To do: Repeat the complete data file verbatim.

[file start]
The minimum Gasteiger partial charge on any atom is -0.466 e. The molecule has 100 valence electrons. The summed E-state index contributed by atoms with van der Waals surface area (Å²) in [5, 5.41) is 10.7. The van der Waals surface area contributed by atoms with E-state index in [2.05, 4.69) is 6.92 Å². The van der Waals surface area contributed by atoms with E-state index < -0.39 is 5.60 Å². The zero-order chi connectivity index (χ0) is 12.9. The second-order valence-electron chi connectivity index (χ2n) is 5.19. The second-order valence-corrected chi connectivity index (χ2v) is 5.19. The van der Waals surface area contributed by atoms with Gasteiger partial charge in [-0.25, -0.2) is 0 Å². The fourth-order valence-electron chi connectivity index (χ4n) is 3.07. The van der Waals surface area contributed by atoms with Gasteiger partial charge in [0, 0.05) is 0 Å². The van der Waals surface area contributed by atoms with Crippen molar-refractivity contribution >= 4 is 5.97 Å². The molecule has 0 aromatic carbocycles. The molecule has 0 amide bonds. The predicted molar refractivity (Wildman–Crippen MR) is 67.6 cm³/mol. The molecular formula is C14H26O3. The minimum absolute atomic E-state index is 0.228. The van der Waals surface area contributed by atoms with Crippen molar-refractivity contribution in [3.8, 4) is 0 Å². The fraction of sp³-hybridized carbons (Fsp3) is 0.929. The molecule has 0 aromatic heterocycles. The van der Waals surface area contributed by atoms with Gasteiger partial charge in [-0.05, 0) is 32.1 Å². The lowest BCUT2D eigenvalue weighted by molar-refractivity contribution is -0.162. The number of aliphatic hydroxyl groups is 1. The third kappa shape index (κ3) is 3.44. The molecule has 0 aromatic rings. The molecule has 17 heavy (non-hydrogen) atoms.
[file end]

The minimum Gasteiger partial charge on any atom is -0.466 e. The molecule has 100 valence electrons. The summed E-state index contributed by atoms with van der Waals surface area (Å²) in [5, 5.41) is 10.7. The van der Waals surface area contributed by atoms with E-state index in [2.05, 4.69) is 6.92 Å². The van der Waals surface area contributed by atoms with E-state index < -0.39 is 5.60 Å². The zero-order chi connectivity index (χ0) is 12.9. The second-order valence-electron chi connectivity index (χ2n) is 5.19. The second-order valence-corrected chi connectivity index (χ2v) is 5.19. The van der Waals surface area contributed by atoms with Gasteiger partial charge in [-0.25, -0.2) is 0 Å². The fourth-order valence-electron chi connectivity index (χ4n) is 3.07. The van der Waals surface area contributed by atoms with Gasteiger partial charge in [0, 0.05) is 0 Å². The van der Waals surface area contributed by atoms with Crippen molar-refractivity contribution >= 4 is 5.97 Å². The molecule has 0 aromatic carbocycles. The molecule has 0 amide bonds. The predicted molar refractivity (Wildman–Crippen MR) is 67.6 cm³/mol. The molecular formula is C14H26O3. The minimum absolute atomic E-state index is 0.228. The van der Waals surface area contributed by atoms with Crippen molar-refractivity contribution in [3.8, 4) is 0 Å². The fraction of sp³-hybridized carbons (Fsp3) is 0.929. The molecule has 0 aromatic heterocycles. The van der Waals surface area contributed by atoms with Gasteiger partial charge in [-0.05, 0) is 32.1 Å². The lowest BCUT2D eigenvalue weighted by molar-refractivity contribution is -0.162. The number of aliphatic hydroxyl groups is 1. The third kappa shape index (κ3) is 3.44. The molecule has 0 aromatic rings. The molecule has 17 heavy (non-hydrogen) atoms.